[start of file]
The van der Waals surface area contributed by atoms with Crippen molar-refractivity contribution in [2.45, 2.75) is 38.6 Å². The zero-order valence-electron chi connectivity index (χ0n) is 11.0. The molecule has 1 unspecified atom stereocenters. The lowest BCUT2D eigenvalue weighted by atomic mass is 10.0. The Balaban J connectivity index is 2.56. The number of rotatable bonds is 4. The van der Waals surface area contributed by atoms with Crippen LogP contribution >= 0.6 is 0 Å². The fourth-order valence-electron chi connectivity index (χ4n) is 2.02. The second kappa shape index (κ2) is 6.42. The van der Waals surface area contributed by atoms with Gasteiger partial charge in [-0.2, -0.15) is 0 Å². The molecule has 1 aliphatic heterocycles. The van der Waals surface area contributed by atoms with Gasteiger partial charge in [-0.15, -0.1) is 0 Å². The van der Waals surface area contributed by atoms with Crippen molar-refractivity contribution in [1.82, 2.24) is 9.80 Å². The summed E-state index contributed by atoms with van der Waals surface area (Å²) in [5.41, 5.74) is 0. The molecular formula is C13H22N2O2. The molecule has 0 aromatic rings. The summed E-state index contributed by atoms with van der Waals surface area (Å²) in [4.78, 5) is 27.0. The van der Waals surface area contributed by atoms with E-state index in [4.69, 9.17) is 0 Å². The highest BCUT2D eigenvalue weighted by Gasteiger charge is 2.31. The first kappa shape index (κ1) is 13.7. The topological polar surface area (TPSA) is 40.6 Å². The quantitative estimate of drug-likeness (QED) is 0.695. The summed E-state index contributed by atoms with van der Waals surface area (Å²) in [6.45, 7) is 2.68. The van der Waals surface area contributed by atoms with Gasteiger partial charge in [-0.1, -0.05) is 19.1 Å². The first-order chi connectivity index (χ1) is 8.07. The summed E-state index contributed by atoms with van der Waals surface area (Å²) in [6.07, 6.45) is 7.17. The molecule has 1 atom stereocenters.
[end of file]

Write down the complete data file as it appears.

The van der Waals surface area contributed by atoms with Crippen molar-refractivity contribution in [2.45, 2.75) is 38.6 Å². The zero-order valence-electron chi connectivity index (χ0n) is 11.0. The molecule has 1 unspecified atom stereocenters. The lowest BCUT2D eigenvalue weighted by atomic mass is 10.0. The Balaban J connectivity index is 2.56. The number of rotatable bonds is 4. The van der Waals surface area contributed by atoms with Crippen LogP contribution >= 0.6 is 0 Å². The fourth-order valence-electron chi connectivity index (χ4n) is 2.02. The second kappa shape index (κ2) is 6.42. The van der Waals surface area contributed by atoms with Gasteiger partial charge in [-0.2, -0.15) is 0 Å². The molecule has 1 aliphatic heterocycles. The van der Waals surface area contributed by atoms with Gasteiger partial charge in [-0.15, -0.1) is 0 Å². The van der Waals surface area contributed by atoms with Crippen molar-refractivity contribution in [1.82, 2.24) is 9.80 Å². The summed E-state index contributed by atoms with van der Waals surface area (Å²) in [5.41, 5.74) is 0. The molecular formula is C13H22N2O2. The molecule has 0 aromatic rings. The summed E-state index contributed by atoms with van der Waals surface area (Å²) in [4.78, 5) is 27.0. The van der Waals surface area contributed by atoms with E-state index in [4.69, 9.17) is 0 Å². The highest BCUT2D eigenvalue weighted by Gasteiger charge is 2.31. The first kappa shape index (κ1) is 13.7. The topological polar surface area (TPSA) is 40.6 Å². The quantitative estimate of drug-likeness (QED) is 0.695. The summed E-state index contributed by atoms with van der Waals surface area (Å²) in [6.45, 7) is 2.68. The van der Waals surface area contributed by atoms with Gasteiger partial charge in [-0.1, -0.05) is 19.1 Å². The first-order chi connectivity index (χ1) is 8.07. The summed E-state index contributed by atoms with van der Waals surface area (Å²) in [6.07, 6.45) is 7.17. The molecule has 1 atom stereocenters.